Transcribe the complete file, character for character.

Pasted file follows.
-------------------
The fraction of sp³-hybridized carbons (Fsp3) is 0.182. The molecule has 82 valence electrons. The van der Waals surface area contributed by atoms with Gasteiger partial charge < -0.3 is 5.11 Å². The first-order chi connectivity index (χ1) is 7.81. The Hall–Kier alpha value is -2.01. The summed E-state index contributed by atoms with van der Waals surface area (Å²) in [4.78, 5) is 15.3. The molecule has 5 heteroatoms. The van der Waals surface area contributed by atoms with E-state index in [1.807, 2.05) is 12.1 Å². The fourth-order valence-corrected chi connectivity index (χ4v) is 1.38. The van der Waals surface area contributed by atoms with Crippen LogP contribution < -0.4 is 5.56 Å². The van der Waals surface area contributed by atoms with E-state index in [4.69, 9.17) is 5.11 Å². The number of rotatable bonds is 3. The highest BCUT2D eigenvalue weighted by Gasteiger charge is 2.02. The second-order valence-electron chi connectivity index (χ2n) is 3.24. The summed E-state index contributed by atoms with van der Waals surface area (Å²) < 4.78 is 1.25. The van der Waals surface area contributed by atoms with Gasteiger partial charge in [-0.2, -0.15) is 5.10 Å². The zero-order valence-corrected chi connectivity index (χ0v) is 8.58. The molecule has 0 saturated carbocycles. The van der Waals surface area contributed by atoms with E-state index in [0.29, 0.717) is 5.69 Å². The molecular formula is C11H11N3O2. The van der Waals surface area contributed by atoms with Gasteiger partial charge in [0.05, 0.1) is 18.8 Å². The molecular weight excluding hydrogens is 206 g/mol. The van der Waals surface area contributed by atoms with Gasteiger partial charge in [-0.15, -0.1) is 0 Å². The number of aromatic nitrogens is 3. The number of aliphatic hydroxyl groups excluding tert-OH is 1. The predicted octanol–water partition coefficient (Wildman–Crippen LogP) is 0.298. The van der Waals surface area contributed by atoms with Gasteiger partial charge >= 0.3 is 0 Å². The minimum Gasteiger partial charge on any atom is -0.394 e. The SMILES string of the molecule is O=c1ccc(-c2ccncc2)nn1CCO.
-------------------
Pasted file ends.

The fraction of sp³-hybridized carbons (Fsp3) is 0.182. The molecule has 82 valence electrons. The van der Waals surface area contributed by atoms with Gasteiger partial charge < -0.3 is 5.11 Å². The first-order chi connectivity index (χ1) is 7.81. The Hall–Kier alpha value is -2.01. The summed E-state index contributed by atoms with van der Waals surface area (Å²) in [4.78, 5) is 15.3. The molecule has 5 heteroatoms. The van der Waals surface area contributed by atoms with E-state index in [1.807, 2.05) is 12.1 Å². The fourth-order valence-corrected chi connectivity index (χ4v) is 1.38. The van der Waals surface area contributed by atoms with Crippen LogP contribution < -0.4 is 5.56 Å². The van der Waals surface area contributed by atoms with E-state index in [4.69, 9.17) is 5.11 Å². The number of rotatable bonds is 3. The highest BCUT2D eigenvalue weighted by Gasteiger charge is 2.02. The second-order valence-electron chi connectivity index (χ2n) is 3.24. The summed E-state index contributed by atoms with van der Waals surface area (Å²) < 4.78 is 1.25. The van der Waals surface area contributed by atoms with Gasteiger partial charge in [-0.2, -0.15) is 5.10 Å². The zero-order valence-corrected chi connectivity index (χ0v) is 8.58. The molecule has 0 saturated carbocycles. The van der Waals surface area contributed by atoms with E-state index in [0.29, 0.717) is 5.69 Å². The molecular formula is C11H11N3O2. The van der Waals surface area contributed by atoms with Gasteiger partial charge in [0.05, 0.1) is 18.8 Å². The molecular weight excluding hydrogens is 206 g/mol. The van der Waals surface area contributed by atoms with Gasteiger partial charge in [-0.15, -0.1) is 0 Å². The number of aromatic nitrogens is 3. The number of aliphatic hydroxyl groups excluding tert-OH is 1. The predicted octanol–water partition coefficient (Wildman–Crippen LogP) is 0.298. The van der Waals surface area contributed by atoms with Gasteiger partial charge >= 0.3 is 0 Å². The minimum Gasteiger partial charge on any atom is -0.394 e. The SMILES string of the molecule is O=c1ccc(-c2ccncc2)nn1CCO.